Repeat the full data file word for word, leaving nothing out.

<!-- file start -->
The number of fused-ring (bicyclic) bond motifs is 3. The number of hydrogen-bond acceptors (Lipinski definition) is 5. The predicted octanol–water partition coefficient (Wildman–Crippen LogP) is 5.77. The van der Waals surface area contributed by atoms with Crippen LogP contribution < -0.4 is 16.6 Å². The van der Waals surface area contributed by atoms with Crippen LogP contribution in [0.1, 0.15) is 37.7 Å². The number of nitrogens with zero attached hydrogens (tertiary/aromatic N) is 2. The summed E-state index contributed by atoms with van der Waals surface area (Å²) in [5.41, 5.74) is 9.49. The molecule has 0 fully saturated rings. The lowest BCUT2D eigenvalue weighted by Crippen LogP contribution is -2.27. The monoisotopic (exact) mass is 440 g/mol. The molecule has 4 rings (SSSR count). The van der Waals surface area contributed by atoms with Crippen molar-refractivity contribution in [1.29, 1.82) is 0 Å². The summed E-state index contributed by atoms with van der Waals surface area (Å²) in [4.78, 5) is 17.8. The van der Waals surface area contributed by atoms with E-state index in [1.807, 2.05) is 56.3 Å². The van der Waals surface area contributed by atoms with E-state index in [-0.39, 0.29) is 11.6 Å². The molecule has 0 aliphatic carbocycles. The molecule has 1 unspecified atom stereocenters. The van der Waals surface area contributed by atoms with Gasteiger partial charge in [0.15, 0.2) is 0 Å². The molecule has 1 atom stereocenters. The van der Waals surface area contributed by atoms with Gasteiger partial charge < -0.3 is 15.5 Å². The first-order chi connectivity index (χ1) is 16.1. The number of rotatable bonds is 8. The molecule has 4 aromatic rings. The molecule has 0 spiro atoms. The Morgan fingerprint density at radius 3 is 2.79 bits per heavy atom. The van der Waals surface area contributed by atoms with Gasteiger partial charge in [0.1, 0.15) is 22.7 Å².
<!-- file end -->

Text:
The number of fused-ring (bicyclic) bond motifs is 3. The number of hydrogen-bond acceptors (Lipinski definition) is 5. The predicted octanol–water partition coefficient (Wildman–Crippen LogP) is 5.77. The van der Waals surface area contributed by atoms with Crippen LogP contribution < -0.4 is 16.6 Å². The van der Waals surface area contributed by atoms with Crippen LogP contribution in [0.1, 0.15) is 37.7 Å². The number of nitrogens with zero attached hydrogens (tertiary/aromatic N) is 2. The summed E-state index contributed by atoms with van der Waals surface area (Å²) in [5.41, 5.74) is 9.49. The molecule has 0 fully saturated rings. The lowest BCUT2D eigenvalue weighted by Crippen LogP contribution is -2.27. The monoisotopic (exact) mass is 440 g/mol. The molecule has 4 rings (SSSR count). The van der Waals surface area contributed by atoms with Crippen molar-refractivity contribution in [1.29, 1.82) is 0 Å². The summed E-state index contributed by atoms with van der Waals surface area (Å²) in [4.78, 5) is 17.8. The van der Waals surface area contributed by atoms with E-state index in [1.807, 2.05) is 56.3 Å². The van der Waals surface area contributed by atoms with E-state index in [-0.39, 0.29) is 11.6 Å². The molecule has 0 aliphatic carbocycles. The molecule has 1 unspecified atom stereocenters. The van der Waals surface area contributed by atoms with Gasteiger partial charge in [0.15, 0.2) is 0 Å². The molecule has 1 atom stereocenters. The van der Waals surface area contributed by atoms with Gasteiger partial charge < -0.3 is 15.5 Å². The first-order chi connectivity index (χ1) is 16.1. The number of rotatable bonds is 8. The molecule has 4 aromatic rings. The molecule has 0 spiro atoms. The Morgan fingerprint density at radius 3 is 2.79 bits per heavy atom. The van der Waals surface area contributed by atoms with Gasteiger partial charge in [0.1, 0.15) is 22.7 Å².